(Matt. 3:2). It is very interesting to notice that the meanings of preparation in Isaiah and in the Gospel of Matthew are quite different. In Isaiah, to prepare the way means to remove all kinds of obstacles in the wilderness to make the highway straight. However, in Matthew’s gospel to prepare the way means to get ready the hearts of God’s people.
4. The Lord is Coming
Although the meanings are different, the good news from both the texts is that the Lord is coming to bring them to go back to their home land. The news was too good to believe. It had been almost 70 years since the Israelites began living in exile. Babylonians would make fun of the Israelites, asking where their God was. Many of the first-generation Israelites had already died. The remnants prayed for their return to Jerusalem for a long time. Some of them had given up on their dream of return because the return seemed impossible. Some married Babylonians and settled in the foreign land.
When the Israelites began to lose hope, they heard the wonderful news that the Lord would come and deliver them from Babylon. They were excited and grateful for God’s unfailing love and his faithfulness. Their joy is found in Psalm 126. “When the Lord restored the fortunes of Zion, we were like those who dream. 2 Then our mouth was filled with laughter, and our tongue with shouts of joy; then it was said among the nations, ‘The Lord has done great things for them.’ 3 The Lord has done great things for us, and we rejoiced.”
God’s promises were fulfilled in 539 B.C. Yet God’s promises before they were fulfilled were too good to believe.
5. God’s Word Will Stand Forever
In verses 6 and the following, the prophet Isaiah contrasts the perishable nature of man with the unchangeableness of God. The point of the comparison is that although all people are like the grass and the flowers that wither and fade, “The word of our God will stand forever”
(verse 8). Therefore, God’s promises will be fulfilled. The sureness of God’s promises is what gave the Israelites true comfort.
In verses 9 through 11, Isaiah says the time of Israel’s restoration has drawn near. God’s promises are now on the verge of being accomplished. Isaiah invites the people to join him in proclaiming the good tidings. “Get you up to a high mountain, O Zion, herald of good tidings; lift up your voice with strength, O Jerusalem, herald of good tidings, lift it up, do not fear; say to the cities of Judah, ‘Here is your God!’”
(verse 9). Isaiah says that God would be like a shepherd. “He will feed his flock like a shepherd; he will gather the lambs in his arms, and carry them in his bosom, and gently lead the mother sheep”
(verse 11). In the New Testament, the coming of God is interpreted as the coming of the Messiah. God would send someone who would be like a good shepherd. Jesus says in John 10:11, “I am the good shepherd. The good shepherd lays down his life for the sheep.”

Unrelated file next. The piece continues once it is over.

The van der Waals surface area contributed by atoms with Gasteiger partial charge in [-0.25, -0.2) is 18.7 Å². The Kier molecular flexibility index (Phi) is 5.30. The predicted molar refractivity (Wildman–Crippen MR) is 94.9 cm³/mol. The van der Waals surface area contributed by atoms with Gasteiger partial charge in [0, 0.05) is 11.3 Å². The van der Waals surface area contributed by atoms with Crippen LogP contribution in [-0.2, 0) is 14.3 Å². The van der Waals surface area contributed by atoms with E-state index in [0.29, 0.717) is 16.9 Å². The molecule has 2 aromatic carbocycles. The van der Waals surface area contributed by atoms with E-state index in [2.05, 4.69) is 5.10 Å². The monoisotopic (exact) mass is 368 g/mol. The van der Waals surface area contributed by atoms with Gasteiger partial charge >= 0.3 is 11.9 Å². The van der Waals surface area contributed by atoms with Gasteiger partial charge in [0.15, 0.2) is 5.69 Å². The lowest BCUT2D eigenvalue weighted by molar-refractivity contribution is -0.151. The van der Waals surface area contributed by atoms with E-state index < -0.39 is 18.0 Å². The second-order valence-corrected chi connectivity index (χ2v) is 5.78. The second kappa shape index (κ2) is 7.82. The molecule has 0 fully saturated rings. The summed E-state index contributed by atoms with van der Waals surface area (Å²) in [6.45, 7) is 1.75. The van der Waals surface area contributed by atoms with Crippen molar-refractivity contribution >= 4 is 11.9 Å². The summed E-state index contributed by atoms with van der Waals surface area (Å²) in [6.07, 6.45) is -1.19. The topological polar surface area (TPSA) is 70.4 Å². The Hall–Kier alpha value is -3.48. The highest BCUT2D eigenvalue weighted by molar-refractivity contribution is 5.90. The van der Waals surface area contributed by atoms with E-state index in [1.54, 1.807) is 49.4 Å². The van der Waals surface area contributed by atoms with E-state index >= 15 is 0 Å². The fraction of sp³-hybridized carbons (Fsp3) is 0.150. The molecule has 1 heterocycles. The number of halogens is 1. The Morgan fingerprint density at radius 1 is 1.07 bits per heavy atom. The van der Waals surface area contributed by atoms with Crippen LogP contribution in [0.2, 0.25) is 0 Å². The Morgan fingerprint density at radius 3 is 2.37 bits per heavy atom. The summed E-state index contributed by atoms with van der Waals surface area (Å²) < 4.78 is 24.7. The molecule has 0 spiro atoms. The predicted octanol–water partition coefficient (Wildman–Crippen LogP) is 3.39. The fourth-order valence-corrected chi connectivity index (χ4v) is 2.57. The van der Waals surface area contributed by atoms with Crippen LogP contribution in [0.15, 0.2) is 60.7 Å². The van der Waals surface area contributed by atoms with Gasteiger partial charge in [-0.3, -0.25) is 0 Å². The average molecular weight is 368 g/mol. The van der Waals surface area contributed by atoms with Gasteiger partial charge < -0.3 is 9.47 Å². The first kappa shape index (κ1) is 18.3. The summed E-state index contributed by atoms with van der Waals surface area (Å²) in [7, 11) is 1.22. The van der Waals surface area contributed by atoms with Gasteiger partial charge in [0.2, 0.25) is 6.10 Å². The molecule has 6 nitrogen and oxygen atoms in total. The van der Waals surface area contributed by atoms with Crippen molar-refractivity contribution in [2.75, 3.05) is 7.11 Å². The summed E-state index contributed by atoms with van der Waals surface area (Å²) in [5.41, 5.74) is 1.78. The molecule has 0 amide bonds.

What Jesus says here explains why he died on the cross.
Advent is the season we wait for the return of Jesus Christ. We are waiting for his 2nd coming. Early Christians believed that Jesus would return before they died. At the end of the Book of Revelation Jesus says, “‘Surely I am coming soon.’ Amen. Come, Lord Jesus”
(22:20). Christians responded. The early Christians had a sense of urgency. They tried to be prepared to meet Jesus again. Are we ready to meet the Lord? Are our spouses, our children, our grandchildren, great grandchildren, and our neighbors ready to meet Jesus?
Last Thursday, December 7 was the 76th national Pearl Harbor Remembrance Day. The Pearl Harbor attack began on December 7, 1941 before 8 a.m. on a Sunday morning. Hundreds of Japanese planes swooped in on U.S. warships in Pearl Harbor, Hawaii. About 20 U.S. naval vessels and 300 aircraft damaged or destroyed and more than 2,400 Americans were killed, and about 1,000 were wounded. Were the leaders of American military prepared for this attack? Perhaps not. Whatever we do, being prepared is very crucial.
How are we prepared for Christmas? Many of us send Christmas cards, buy gifts and put decorations around the house. But the truest gift of Christmas is the good news of the Messiah coming to this world. There are so many people who search for the hope and true peace that they can find on earth. We are called to help them find what they are searching for. We can prepare the way of the Lord by helping others be comforted through God’s grace.
I heard an amazing story last week. I think this video clip would explain what it means to help others be comforted. Kati Pohleer was abandoned in a market in China when she was three days old. She was later adopted by an American family. When Kati was 20, she discovered her birth parents had left her a note. The note says that they would meet her on a well-known bridge 10 or 20 years later. Her biological parents waited for her on the bridge every year on the same day when she was abandoned. She finally met her biological family by the help of her adoptive parents in Michigan. We can imagine how happy she and her biological parents were when they were reunited. I believe that becoming Christians is like a reunion with God, our spiritual parents. The Lord is our Creator, Redeemer, and Sustainer. God yearns to meet God’s children and so He looks for someone who can help God’s people be reunited with the Lord. Are we ready to help God’s people be reunited with the Lord and be comforted? Amen.